Queering (Canada, 2018 -)
Queering is a very nice Canadian TV-mini web series of a young lesbian, Harper (Sophia Graso) and her mother, Val (Susan Gallagher) who comes out as bisexual at the age of 60. Harper also has a best friend and roommate Devon (Diana Oh). Series was created and directed by Leticia De Bortoli.
At first we get to know Harper's love story in a lesbian bar where she talks to her date about her former relationship with her ex-girlfriend McKenzie. McKenzie left Harper for her new girlfriend Katrina (nickname George) which Harper understood as boy George and thought she was left for a men. This was the first instance we learn about Harper's attitude towards bisexuality (she is devastated not only by the fact she was left but that she spent nine years of her life with a woman who was actually a bisexual – she never thought she would be dumped and replaced by man). While talking her date about her experience woman says that her story reminds her of a story she watched on Internet (youtube video) – a story of 60 years old woman who came out as bisexual and was married to a man most of her adult life.
We move on the next scene when Harper meets her mother, Val tells her she separated from her father, Frank and won't host Christmas this year. A woman from bar comes to visit Harper when she sees Val and recognizes her from her coming out video as bisexual and she just poops in the flat to make Selfie of her and Val. And then Val tells to Harper that she is bisexual. Harper is at first shocked and in denial: she reasons she is probably just bored and searching for a new excitement in her life after she retired. However, Val insists that she is a bisexual. And how she knows that? Val tells Harper and Delvin about experience with Julliet, her lesbian pilate's instructor whom she was constantly looking at and felt obvious attraction for her.
Harper is still in denial and while Harper and Val have a conversation about bisexuality on the bench in the park a bisexual jogger, Brit (Ana Stan) comes along and when recognizes Val from the video she compliments her for courage to come out as bisexual and invites them to the LB-party. In the meantime we hear a lot about usual stuff regarding bisexuality, such as that lesbians and LGBTIQ-community in general don't accept bisexuals because they swing for both teams, that they are unreliable and just looking to use LGBT-people for fun and excitement. Meanwhile. Harper's friend Devlin is very supportive of Val's recently discovered attraction towards women and they go shopping for Val's new outfit and even make her a Tinder dating profile.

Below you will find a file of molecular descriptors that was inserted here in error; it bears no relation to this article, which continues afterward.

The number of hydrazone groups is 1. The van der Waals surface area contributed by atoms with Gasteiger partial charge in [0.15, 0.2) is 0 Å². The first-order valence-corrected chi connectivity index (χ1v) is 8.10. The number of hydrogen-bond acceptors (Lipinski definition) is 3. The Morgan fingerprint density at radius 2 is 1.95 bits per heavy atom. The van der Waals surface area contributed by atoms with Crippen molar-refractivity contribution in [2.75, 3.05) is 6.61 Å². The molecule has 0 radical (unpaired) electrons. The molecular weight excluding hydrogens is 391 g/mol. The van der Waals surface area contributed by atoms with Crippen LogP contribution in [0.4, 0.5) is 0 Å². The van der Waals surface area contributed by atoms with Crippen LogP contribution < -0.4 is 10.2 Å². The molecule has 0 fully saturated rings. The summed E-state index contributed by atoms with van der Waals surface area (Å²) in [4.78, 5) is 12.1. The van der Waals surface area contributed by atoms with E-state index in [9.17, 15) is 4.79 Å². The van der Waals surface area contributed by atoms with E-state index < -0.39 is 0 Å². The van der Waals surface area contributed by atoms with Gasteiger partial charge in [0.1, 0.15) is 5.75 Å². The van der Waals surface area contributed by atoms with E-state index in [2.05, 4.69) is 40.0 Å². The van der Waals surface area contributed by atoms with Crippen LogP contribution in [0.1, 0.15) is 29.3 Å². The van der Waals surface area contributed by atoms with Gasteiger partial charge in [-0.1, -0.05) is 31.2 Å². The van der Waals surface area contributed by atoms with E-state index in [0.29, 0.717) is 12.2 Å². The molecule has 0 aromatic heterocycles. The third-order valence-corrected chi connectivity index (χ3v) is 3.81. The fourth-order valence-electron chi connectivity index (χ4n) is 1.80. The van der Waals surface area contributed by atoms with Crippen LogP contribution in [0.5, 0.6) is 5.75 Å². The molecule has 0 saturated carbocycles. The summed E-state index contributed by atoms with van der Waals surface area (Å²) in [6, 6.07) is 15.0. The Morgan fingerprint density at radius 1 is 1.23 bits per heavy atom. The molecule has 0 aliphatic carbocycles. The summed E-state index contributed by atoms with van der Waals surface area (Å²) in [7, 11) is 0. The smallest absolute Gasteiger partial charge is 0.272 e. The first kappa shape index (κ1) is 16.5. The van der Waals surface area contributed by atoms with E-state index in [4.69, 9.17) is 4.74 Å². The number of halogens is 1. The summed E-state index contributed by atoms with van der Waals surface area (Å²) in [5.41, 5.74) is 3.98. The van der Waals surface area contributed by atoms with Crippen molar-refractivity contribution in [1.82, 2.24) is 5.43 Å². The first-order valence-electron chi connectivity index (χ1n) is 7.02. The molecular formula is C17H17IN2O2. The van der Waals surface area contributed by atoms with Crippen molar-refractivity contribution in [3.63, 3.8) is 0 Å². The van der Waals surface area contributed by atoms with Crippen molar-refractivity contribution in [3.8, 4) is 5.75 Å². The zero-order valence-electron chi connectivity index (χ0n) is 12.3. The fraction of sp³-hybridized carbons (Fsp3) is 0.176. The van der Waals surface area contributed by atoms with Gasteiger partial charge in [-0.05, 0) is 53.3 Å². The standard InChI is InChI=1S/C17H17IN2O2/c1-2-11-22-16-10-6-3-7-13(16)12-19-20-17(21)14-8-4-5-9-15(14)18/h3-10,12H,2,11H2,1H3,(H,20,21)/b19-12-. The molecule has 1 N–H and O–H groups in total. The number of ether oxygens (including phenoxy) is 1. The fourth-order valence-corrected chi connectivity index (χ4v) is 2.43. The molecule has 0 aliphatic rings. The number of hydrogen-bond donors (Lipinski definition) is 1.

Then Harper, Val and Devlin go to the underground LB-party where women DJ'ing and read their poetry. Harper is again confronted with her prejudices regarding bisexuality: when meeting Brit they talk about it but then they make out. However, when Harper meets her ex-girlfriend McKenzie and her new girlfriend Katrina at party she finally finds out that she mistook Katarina for George and she is just devastated again realizing that McKenzie didn't love her any more, yet she still loves her.
At the same time Val is confronted as being an attractive woman and when she was about to have a kiss with another woman she freakes out and lies that her husband waits her. She then doubts herself if she is indeed a bisexual or she made up a fantasy about her being bisexual. Harper finally accepts her mother's bisexuality is real and encourages her to allow herself a new experience. After talking to Harper, Val gathers courage and have her first kiss with another woman.
There should be more such light 'hearted' web series and humorous too. Just because it’s filled with heart doesn’t mean it’s lacking humour. Devon is a standout when it comes to this, with a refreshing wit and ready talk about anything. There’s a conversation between Devon and Val about sex that’s as hilarious as it is wonderful.
I also like portrayal of a mother-daughter relaxed, understanding and supportive relationship, especially as daughter is lesbian. And even if at first Harper can not quite cope with mother's newly discovered bisexuality she accepts it. Prejudices and stereotypes regarding bisexuality are accurately presented but only to be dismissed.
And what makes Val such an important character is the fact she’s an older woman in her sixties, now coming out. As it may sound odd but it does happen in life that more elder women freely express their sexual orientation now. It also comes as revelation that it has been Val's a long standing wish, an attraction she felt even at college, it just didn't occur to her what it was about. Val's bisexuality is a facet to the queer community that is rarely represented in media, if at all.